LinkedIn IconLinkedIn:

  • LinkedIn is unique in the fact that it is business-centered, professional, and its potential is on a completely different level.  A business’ presence on LinkedIn is usually all about business and LinkedIn is also chalk-full of professional content.
  • In 2015, small businesses reported this platform as their favorite when connecting with other businesses, professionals, insights, etc.
  • Also allows boosted content!
  • Though there aren’t many consumer statistics for LinkedIn, it is a GREAT platform for all kinds of insights, professional blog posts, and connecting with others in the small-business family.  NETWORKING! WOO!


The thing about social media is it is automatically worldwide.  One share by one person on the other side of town, the state, the country, or the globe, will immediately spread the word of your offerings to a whole slew of folks who wouldn’t have known you, otherwise.  Here’s another thing to think about:  what are the habits of the current generation?  For example, if I drive past a place I am interested in, my first step is to see if there is a website.  Websites, as I’ve said, can DRAIN a budget.  My next step is to look for a Facebook page.  Here, I can see your hours, I can judge your business’ culture based on post content – this is super important because I won’t go somewhere my little family won’t be comfortable, right? – I can see how you engage (or don’t) with customers on the reviews or guest posts pages, I can see photos inside your shop…. so much potential just based on a quick page peek!

What if you have a strictly-online business?  Social media is SO GREAT to keep customers interested and engaged if there isn’t a place to go.  Many users will visit an Instagram feed of an online brand looking for behind-the-scenes videos, a Livestream chat, or just to see how your brand makes them feel according to your posts.  As a millennial, we love to see what brands are doing, how and why they’re doing it, and getting to know them on a more personal level rather than through ads in our faces.  Social media allows a global reach without leaving your shop or home.


WOC Phone/Laptop


BUT WAIT… the cons…

Before you go, assuming you’re still with me through all of this, I want to touch on the fact that it is possible you’ve never used social media and have no idea what to do.  There are a few solutions I’d recommend.  First, do you have someone in your family or friend circle that knows how to use these platforms and is willing to show you around?  If not, fear not – IT’S THE DIGITAL AGE, BABY!  YouTube will save you, online articles, step-by-step guides…. just google, “How do I use Facebook/Instagram/etc” and you will be met with a slew of info.  You can easily learn about branding yourself via social media, how to do vlogs on YouTube (another platform we didn’t cover in-depth), and the best ways to advertise events or sales.  Some local libraries do free classes, some folks out on the InterWebs will charge a small fee to come over and help you…. so many options!  The great thing is, the basics of these platforms aren’t difficult.  Once you get into hashtags and the SEO, it is a different story (and again, Google can save you!) but just getting your presence out there is 90% of the battle, isn’t it?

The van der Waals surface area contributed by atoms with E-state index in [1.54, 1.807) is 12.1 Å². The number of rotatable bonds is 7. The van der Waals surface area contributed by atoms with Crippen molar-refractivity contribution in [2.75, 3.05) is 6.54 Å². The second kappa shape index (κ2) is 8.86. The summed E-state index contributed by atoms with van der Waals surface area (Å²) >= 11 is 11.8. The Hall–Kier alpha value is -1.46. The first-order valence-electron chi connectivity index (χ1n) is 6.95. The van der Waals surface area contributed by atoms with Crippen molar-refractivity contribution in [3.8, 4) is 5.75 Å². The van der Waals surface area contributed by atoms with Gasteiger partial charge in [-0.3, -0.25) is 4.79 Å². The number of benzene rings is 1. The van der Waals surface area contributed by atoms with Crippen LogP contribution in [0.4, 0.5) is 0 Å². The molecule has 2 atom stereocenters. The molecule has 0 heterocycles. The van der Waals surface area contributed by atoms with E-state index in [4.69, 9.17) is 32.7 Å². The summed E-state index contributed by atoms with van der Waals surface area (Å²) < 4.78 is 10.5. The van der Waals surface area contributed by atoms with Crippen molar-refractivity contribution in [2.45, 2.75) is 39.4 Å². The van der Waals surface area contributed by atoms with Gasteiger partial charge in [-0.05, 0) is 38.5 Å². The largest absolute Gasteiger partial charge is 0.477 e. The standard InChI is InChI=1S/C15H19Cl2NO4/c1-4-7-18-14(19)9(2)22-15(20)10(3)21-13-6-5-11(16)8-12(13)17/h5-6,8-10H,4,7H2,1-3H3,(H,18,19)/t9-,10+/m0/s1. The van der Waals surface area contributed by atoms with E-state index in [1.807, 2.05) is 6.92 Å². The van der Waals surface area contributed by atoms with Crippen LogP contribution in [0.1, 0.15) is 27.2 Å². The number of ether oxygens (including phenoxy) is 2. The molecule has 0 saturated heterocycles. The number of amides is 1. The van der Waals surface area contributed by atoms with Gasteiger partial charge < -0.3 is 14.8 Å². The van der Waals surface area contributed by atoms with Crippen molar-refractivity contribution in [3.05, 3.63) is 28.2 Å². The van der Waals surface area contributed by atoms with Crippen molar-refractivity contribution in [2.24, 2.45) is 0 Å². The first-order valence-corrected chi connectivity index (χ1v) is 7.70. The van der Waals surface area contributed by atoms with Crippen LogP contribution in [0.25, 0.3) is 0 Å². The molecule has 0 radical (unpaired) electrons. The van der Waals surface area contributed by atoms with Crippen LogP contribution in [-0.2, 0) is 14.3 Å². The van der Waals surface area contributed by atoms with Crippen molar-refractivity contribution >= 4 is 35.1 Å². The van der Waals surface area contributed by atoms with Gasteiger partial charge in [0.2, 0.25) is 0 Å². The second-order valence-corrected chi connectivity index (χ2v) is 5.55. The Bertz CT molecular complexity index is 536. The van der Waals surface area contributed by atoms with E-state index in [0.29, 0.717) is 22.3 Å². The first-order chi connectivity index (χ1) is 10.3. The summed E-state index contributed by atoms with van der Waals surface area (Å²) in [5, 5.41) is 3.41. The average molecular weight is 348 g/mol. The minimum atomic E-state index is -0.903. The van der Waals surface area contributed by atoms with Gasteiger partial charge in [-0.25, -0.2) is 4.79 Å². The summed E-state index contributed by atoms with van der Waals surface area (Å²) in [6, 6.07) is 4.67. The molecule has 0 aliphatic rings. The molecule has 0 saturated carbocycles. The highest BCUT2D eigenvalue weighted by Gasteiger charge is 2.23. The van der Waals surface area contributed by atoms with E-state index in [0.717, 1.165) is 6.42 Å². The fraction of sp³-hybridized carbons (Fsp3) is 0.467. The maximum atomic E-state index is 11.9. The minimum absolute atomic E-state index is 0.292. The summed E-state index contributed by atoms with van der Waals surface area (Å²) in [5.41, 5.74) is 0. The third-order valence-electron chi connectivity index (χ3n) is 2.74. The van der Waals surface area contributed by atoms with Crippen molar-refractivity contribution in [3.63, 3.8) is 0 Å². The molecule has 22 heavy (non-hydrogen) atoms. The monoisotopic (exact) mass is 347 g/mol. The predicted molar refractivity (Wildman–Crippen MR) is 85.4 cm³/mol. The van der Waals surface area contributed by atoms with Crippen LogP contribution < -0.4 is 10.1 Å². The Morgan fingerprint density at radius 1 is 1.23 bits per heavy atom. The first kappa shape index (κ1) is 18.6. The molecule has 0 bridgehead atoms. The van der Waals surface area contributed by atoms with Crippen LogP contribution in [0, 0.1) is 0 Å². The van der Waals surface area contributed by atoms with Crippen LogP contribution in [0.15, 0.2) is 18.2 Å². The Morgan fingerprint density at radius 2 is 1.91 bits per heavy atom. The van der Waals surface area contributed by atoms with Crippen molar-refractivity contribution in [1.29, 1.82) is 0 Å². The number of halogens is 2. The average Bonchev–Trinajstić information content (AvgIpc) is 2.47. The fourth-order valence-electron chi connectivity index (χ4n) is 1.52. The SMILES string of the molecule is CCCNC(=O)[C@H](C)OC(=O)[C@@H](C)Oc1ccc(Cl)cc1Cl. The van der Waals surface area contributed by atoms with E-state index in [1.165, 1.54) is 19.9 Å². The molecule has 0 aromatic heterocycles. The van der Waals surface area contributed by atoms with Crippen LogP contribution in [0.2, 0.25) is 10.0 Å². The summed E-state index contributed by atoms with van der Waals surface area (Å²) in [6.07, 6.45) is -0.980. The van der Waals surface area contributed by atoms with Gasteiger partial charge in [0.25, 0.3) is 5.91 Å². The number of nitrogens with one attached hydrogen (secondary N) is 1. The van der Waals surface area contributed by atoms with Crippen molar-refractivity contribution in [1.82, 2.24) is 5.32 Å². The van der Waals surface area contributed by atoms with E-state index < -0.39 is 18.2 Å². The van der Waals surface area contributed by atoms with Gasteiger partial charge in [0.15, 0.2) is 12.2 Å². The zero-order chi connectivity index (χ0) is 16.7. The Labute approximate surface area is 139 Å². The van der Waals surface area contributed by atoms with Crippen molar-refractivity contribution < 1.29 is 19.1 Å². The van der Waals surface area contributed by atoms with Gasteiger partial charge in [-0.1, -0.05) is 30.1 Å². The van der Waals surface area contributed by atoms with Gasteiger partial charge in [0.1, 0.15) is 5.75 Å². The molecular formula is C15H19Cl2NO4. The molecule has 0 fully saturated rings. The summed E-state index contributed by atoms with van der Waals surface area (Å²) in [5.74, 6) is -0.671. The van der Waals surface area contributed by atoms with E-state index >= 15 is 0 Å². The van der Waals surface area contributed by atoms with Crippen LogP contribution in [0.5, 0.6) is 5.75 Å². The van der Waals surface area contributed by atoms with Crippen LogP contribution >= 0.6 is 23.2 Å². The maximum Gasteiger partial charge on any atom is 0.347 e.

I’ll leave you with this: 
These are stories of people who wouldn’t be where they are without social media… some for business and some to just market their own skills and talents!

So… what are you waiting for?  SIGN UP, SIGN IN, and GET TO POSTING!

As always, my contact information is at the bottom of my website – please feel free to shoot me a message!  Thoughts, comments, concerns?  Let me know!




About the author:

Leah is an information technology student currently studying internet concepts and how they relate to business.  In her free time, she enjoys running, crafts, traveling and spending time with her little family.
***Images used in this blog post came from: https://www.flickr.com/photos/wocintechchat/


References for those who want to do further research:

Facebook, Instagram Are Influencers’ Favorite Social Platforms. (2016). Emarketer. Retrieved from: https://www.emarketer.com/Article/Facebook-Instagram-Influencers-Favorite-Social-Platforms/1014349

Hayes, J. P., Chawla, S. K., & Kathawala, Y. (2015). A COMPARATIVE STUDY OF PROBLEMS ENCOUNTERED IN THE DEVELOPMENT OF SMALL BUSINESSES IN THE U.S. AND MEXICO. The Journal of Developing Areas, 49(3), 395-406. Retrieved from https://search-proquest-com.ezproxy2.apus.edu/docview/1711615613?accountid=8289

Husain, S., Ghufran, A., & Chaubey, D. S. (2016). Relevance of social media in marketing and advertising. Splint International Journal of Professionals, 3(7), 21-28. Retrieved from https://search-proquest-com.ezproxy2.apus.edu/docview/1906047118?accountid=8289

 Jones, N., Borgman, R., & Ulusoy, E. (2015). Impact of social media on small businesses. Journal of Small Business and Enterprise Development, 22(4), 611-632. Retrieved from https://search-proquest-com.ezproxy2.apus.edu/docview/1732337162?accountid=8289

Mansfield, Matt. (2016). Social Media Marketing Statistics Important to Small Businesses. Forbes. Retrieved from: https://smallbiztrends.com/2016/12/social-media-marketing-statistics.html